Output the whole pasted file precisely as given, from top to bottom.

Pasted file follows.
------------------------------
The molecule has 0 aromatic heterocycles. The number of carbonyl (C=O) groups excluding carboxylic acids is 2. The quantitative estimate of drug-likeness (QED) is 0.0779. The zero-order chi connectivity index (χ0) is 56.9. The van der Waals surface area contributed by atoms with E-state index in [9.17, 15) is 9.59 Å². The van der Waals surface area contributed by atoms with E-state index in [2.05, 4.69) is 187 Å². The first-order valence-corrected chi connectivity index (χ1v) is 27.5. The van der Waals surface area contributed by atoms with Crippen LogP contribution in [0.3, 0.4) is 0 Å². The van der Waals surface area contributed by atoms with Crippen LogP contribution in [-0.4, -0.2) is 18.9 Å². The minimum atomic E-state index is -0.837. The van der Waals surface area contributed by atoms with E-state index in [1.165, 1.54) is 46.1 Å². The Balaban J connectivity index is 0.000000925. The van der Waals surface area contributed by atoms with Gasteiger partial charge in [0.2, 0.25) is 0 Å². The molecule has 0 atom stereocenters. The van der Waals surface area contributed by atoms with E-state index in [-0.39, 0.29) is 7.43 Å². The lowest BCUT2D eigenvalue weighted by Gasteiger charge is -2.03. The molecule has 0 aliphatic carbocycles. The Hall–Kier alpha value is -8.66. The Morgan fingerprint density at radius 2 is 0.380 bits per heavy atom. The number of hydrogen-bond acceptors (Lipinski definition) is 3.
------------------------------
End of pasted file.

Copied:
The molecule has 0 aromatic heterocycles. The number of carbonyl (C=O) groups excluding carboxylic acids is 2. The quantitative estimate of drug-likeness (QED) is 0.0779. The zero-order chi connectivity index (χ0) is 56.9. The van der Waals surface area contributed by atoms with E-state index in [9.17, 15) is 9.59 Å². The van der Waals surface area contributed by atoms with E-state index in [2.05, 4.69) is 187 Å². The first-order valence-corrected chi connectivity index (χ1v) is 27.5. The van der Waals surface area contributed by atoms with Crippen LogP contribution in [0.3, 0.4) is 0 Å². The van der Waals surface area contributed by atoms with Crippen LogP contribution in [-0.4, -0.2) is 18.9 Å². The minimum atomic E-state index is -0.837. The van der Waals surface area contributed by atoms with E-state index in [1.165, 1.54) is 46.1 Å². The Balaban J connectivity index is 0.000000925. The van der Waals surface area contributed by atoms with Gasteiger partial charge in [0.2, 0.25) is 0 Å². The molecule has 0 atom stereocenters. The van der Waals surface area contributed by atoms with E-state index in [-0.39, 0.29) is 7.43 Å². The lowest BCUT2D eigenvalue weighted by Gasteiger charge is -2.03. The molecule has 0 aliphatic carbocycles. The Hall–Kier alpha value is -8.66. The Morgan fingerprint density at radius 2 is 0.380 bits per heavy atom. The number of hydrogen-bond acceptors (Lipinski definition) is 3.